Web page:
Street Without Joy is an account of France's military operations in Indochina, specifically northern Vietnam, during the late 1940's-early 50's. The author is a French student, Bernard Fall, who studied in both Europe and the United States and traveled to Indochina multiple times in the 50's and 60's. Due to his French citizenship he was allowed to accompany French troops on patrols and into Viet-Minh territory. The book is an excellent history of the major events from an outsiders (non-military) point of view. It also has some pretty good quotes, "We need reinforcements, not citations!" and a short but intriguing chapter on the fall of Laos (the French and U.S. did the right thing by bringing in the local tribes to fight the Laotian communists, but used the wrong tribes).
"Here kitty, kitty, kitty..." ("Où êtes-vous chaton, chaton, chaton...")
Looking back, I should have read "Street Without Joy" before I read "Pacification in Algeria" primarily because France's debacle in Vietnam came before the French "oh damn, we won in Algeria but ended up losing anyway" situation, but also due to the depressing nature of "Street Without Joy".
The French attempted to deal with the Viet-Minh in the same military fashion as the Allies dealth with the Germans: fire and maneuver, trap your enemy and destroy him in the open, etc. This of course did not work and time and time again the French sent regiment after regiment into communist held territory attempting to bring the Viet-Minh into a European style fight only to see those regiments mauled, chewed up, and spit out. Operations culminated in the battle at Dien Bien Phu as well as the destruction of Groupement Mobile No. 100 in the battle of Mang Yang Pass.
The interesting thing that I find, however, is not so much France's futile attempts to bring the Viet-Minh to battle, but their use of fortified strongpoints throughout the country, often manned by only a dozen or so soldiers, and often placed in the vicinity of villages. This is one of the key tenements of counterinsurgency operations: small groups of soldiers in among the population to remove the ocean (population) from the fish (insurgents) thus depriving the insurgents of the supplies, reinforcements, information, hiding spots, etc, necessary to fight an insurgency.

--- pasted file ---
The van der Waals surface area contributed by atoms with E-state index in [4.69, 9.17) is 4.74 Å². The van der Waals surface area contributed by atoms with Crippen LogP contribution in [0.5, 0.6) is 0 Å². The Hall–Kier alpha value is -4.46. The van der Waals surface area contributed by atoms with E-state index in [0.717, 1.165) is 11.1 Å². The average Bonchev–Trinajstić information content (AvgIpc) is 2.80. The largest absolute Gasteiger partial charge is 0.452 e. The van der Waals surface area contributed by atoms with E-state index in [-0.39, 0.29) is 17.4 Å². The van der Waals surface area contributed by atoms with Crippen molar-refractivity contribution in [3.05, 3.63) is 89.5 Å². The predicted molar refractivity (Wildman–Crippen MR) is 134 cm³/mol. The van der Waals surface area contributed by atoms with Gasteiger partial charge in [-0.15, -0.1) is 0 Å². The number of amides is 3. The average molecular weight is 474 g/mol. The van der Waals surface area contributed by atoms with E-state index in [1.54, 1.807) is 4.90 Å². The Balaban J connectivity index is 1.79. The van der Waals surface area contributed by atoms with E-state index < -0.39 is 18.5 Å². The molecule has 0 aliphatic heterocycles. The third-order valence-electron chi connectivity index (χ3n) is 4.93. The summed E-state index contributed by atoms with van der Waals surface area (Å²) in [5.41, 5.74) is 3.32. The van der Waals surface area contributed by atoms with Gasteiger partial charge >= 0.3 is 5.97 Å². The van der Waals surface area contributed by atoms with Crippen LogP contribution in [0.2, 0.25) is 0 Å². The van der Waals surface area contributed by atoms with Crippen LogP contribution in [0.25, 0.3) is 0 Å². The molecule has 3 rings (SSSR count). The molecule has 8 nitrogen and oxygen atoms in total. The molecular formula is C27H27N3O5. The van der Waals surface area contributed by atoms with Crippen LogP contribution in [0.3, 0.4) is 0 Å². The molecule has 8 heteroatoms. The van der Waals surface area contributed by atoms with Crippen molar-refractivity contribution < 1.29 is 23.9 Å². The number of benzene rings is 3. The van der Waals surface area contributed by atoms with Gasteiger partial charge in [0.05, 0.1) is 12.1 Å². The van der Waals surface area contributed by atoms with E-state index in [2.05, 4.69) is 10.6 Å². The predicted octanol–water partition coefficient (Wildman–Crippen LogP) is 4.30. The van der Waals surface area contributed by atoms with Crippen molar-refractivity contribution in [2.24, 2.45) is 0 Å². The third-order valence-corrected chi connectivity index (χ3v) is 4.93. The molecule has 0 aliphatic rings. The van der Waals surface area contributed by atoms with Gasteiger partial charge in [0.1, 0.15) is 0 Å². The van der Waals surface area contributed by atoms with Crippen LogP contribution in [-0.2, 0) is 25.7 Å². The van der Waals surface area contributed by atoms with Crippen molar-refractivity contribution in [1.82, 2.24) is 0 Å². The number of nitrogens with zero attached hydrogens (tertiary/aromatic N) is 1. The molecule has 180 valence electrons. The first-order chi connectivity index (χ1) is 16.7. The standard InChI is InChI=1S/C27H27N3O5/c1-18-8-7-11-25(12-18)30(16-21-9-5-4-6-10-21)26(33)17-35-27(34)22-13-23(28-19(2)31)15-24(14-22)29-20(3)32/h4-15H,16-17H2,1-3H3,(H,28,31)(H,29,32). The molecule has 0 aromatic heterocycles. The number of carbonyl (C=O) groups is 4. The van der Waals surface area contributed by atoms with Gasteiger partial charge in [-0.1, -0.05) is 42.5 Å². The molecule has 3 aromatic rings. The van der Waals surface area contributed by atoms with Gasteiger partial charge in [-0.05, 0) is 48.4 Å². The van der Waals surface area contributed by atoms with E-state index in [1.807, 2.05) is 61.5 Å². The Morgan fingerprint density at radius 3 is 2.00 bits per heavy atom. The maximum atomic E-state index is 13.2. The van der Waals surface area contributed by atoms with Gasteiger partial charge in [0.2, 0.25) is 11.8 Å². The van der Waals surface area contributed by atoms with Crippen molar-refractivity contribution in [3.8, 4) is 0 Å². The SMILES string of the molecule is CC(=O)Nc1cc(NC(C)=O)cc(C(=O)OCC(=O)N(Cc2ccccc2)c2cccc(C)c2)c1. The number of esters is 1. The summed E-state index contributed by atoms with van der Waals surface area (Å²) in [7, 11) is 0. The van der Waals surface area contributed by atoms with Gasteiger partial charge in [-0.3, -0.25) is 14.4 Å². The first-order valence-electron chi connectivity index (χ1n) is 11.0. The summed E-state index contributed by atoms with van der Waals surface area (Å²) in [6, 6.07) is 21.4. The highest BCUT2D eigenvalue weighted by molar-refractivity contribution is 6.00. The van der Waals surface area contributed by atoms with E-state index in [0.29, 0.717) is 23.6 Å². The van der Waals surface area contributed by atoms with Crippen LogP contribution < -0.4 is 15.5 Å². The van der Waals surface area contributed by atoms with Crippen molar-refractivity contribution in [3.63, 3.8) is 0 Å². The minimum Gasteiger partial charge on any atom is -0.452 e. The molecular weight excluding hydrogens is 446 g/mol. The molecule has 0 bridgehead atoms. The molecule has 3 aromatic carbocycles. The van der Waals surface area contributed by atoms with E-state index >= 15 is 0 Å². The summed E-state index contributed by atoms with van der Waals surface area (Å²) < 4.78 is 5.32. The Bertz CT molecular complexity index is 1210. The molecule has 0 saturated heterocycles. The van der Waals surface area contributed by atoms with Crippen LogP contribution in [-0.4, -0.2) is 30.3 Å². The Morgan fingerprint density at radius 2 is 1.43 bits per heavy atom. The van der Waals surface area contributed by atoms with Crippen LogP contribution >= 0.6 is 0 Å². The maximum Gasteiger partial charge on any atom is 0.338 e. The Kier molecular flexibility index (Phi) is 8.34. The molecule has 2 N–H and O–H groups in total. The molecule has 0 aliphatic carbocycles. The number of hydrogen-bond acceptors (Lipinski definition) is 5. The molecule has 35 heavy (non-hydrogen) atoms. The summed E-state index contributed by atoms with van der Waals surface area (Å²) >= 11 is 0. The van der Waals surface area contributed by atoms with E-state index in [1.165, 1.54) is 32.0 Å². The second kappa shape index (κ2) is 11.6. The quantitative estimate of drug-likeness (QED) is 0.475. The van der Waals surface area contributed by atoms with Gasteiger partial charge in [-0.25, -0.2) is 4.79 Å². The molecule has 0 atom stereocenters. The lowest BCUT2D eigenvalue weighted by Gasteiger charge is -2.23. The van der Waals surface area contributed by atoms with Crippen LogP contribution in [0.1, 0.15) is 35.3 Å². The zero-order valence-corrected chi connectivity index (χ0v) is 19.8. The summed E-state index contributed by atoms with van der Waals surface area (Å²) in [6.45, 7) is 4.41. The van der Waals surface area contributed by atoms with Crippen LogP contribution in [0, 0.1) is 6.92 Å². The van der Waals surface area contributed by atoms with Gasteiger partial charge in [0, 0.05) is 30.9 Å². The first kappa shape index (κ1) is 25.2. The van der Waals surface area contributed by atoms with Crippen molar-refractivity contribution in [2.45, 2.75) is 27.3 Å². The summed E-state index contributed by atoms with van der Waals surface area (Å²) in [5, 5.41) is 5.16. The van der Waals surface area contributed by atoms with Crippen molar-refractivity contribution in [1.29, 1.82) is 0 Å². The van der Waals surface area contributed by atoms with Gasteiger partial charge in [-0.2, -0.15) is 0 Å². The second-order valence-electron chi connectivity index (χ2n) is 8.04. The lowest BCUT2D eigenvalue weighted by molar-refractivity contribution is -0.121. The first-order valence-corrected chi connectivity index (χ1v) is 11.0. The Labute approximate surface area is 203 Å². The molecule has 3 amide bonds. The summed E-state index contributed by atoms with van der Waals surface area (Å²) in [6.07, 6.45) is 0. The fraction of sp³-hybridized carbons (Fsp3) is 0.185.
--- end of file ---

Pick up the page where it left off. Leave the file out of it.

Which brings me to an interesting conclusion that I've been rolling around in my head for the past several months. The French established these outposts and they did not have the effect they were supposed to have (preventing Viet-Minh infilitration into "rear" areas). It can be argued that these outposts/strongpoints were placed poorly for counterinsurgency (which they were) and instead of focusing on population centers, were instead placed on strategic points (key terrain in military speak). While the "key terrain" chosen for these defensive outposts would have made sense in a conventional fight, they were useless in a counter insurgency and while they occasionally were near population centers, the soldiers in those outposts did not interact with the population often other than to flirt with the local girls or have their laundry washed. The Viet-Minh were thus able to attack and wipe out these posts one by one with overwhelming force thus forcing the French to slowly withdrawn into a tighter and tighter circle around Hanoi and attempt useless "penetration" operations into communist territory.
So, what the hell am I getting on about?
Any conflict in Vietnam, due to the tactics used by the Viet-Minh...later to become the North Vietnamese Army, and the Viet Cong, would be likely unwinable for intervening powers and the South Vietnamese.
Let's pretend for a moment that the United States actually paid attention to what happened to the French from 1946-1954 as well as took the lessons learned by the British in Malaysia from 1948-60 to heart. In this scenario the United States does not attempt to fight Vietnam like it fought Korea and WWII but instead utilizes proper counter insurgency tactics and techniques; or essentially what the Marines did with their Combined Action Program. If done properly, the Viet Cong would have been cut off from the population and would have eventually been eliminated.
Problem is there were still close to 300,000 NVA regulars running around causing problems. All those CAPs could have been easily overwhelmed by NVA forces even with battalion or brigade level quick reaction forces and air force close air support. I realize that American forces defeated the NVA in virtually every conventional type battle fought, however, the NVA's ability to withdraw back into the jungle and highlands prior to any large engagement would have negated any American attempt to destroy those NVA units responsible for attacking the CAPs, thus allowing for attacks in other areas or future operations against CAPs that were replaced.